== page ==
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Why did river dolphins leave oceans? Ancient fossils hold clues.

Researchers at the Smithsonian Institute have discovered fossils of an ocean-dwelling dolphin believed to be an ancestor of modern river dolphins.

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An artistic reconstruction of Isthminia panamensis, a new fossil dolphin from Panama, feeding on a flatfish.

Julia Molnar/Smithsonian Institution

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Smithsonian scientists discovered an ancient “river” dolphin.

Off the Caribbean coast of Panama, a team of Smithsonian scientists discovered a fossil that dates back roughly 6 million years. The fossil appears to be an ancestor of the modern river dolphin and has been named Isthminia panamensis.

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There are just four species of river dolphin left today and all four are endangered. The fossils of ancient river dolphins have scientists believing that the case was very different a few million years ago. “Fossil evidence suggests that river dolphins’ ancestors were widespread around the globe,” the Smithsonian press release states. I. panamensis was one of these flourishing dolphin ancestors.

Population size is nowhere near the biggest difference between the modern river dolphin and its ancestor.

“We discovered this new fossil in marine rocks, and many of the features of its skull and jaws point to it having been a marine inhabitant, like modern oceanic dolphins,” Nicholas D. Pysenson, curator of fossil marine mammals at the Smithsonian’s National Museum of Natural History and the lead author of the study, said in the release.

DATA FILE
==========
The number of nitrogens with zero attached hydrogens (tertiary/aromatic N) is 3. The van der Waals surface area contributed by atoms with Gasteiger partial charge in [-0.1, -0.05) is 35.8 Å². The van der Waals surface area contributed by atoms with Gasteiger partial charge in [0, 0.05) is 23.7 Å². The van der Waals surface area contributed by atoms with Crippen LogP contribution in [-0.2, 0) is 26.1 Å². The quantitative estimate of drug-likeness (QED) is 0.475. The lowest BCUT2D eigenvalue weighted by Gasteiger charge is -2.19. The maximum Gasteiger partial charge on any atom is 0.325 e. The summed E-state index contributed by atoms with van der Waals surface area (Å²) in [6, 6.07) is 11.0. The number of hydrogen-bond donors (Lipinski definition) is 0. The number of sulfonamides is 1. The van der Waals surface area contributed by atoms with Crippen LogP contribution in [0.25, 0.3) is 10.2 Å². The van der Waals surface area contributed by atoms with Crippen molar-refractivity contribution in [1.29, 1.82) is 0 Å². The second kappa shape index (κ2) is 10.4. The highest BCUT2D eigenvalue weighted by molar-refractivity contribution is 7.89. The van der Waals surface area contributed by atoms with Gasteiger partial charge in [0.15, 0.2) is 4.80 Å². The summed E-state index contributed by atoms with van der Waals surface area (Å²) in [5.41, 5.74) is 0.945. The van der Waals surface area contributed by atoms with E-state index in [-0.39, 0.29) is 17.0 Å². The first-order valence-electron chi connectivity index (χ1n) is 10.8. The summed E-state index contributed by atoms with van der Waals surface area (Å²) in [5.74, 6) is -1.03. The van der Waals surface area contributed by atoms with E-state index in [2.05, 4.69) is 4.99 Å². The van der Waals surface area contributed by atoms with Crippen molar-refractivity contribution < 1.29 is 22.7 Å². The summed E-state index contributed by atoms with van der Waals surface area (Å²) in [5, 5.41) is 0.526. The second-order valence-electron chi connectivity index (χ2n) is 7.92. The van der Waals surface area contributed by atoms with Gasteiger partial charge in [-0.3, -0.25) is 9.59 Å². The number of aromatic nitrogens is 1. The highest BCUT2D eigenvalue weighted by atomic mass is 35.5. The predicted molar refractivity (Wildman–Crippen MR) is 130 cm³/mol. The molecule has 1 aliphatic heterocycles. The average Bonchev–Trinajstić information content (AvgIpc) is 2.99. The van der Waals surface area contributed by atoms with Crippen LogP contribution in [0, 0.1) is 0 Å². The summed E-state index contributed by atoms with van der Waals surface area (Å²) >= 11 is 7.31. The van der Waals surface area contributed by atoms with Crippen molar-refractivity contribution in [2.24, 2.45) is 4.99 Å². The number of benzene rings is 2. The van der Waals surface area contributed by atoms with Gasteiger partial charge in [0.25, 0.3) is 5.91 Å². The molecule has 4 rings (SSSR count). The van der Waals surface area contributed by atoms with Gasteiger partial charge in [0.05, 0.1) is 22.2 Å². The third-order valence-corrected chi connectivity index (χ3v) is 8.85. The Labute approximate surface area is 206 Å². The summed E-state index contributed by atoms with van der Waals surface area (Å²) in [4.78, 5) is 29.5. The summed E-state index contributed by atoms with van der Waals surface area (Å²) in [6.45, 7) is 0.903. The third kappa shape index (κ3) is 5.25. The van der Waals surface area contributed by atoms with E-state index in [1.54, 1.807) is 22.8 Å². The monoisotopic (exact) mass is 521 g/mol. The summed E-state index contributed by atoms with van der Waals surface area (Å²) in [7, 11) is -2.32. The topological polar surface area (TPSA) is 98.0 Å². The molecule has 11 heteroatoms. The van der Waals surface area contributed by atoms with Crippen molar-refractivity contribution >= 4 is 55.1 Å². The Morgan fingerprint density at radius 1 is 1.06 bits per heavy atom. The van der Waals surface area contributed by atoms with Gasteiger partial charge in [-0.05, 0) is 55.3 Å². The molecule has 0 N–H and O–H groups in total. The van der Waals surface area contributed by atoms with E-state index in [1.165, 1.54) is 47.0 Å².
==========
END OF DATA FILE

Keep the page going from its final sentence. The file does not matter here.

Scientists found that while the fossil is a close relative to the modern river dolphin, I. panamensis is thought to have lived in the ocean. This suggests that the fossil might reveal an important link in the evolutionary process of river dolphins.

“While whales and dolphins long ago evolved from terrestrial ancestors to fully marine mammals, river dolphins represent a reverse movement by returning inland to freshwater ecosystems. As such, fossil specimens may tell stories not just of the evolution these aquatic animals, but also of the changing geographies and ecosystems of the past,” said Aaron O’Dea, a staff scientist at the Smithsonian Tropical Research Institute in Panama, in the press release.

Examining this fossil may help scientists better understand the evolutionary path of the river dolphin and how its environment influenced evolution. Such questions will become increasingly relevant as the world changes ever more rapidly. The researchers published their findings in the open source, journal PeerJ.


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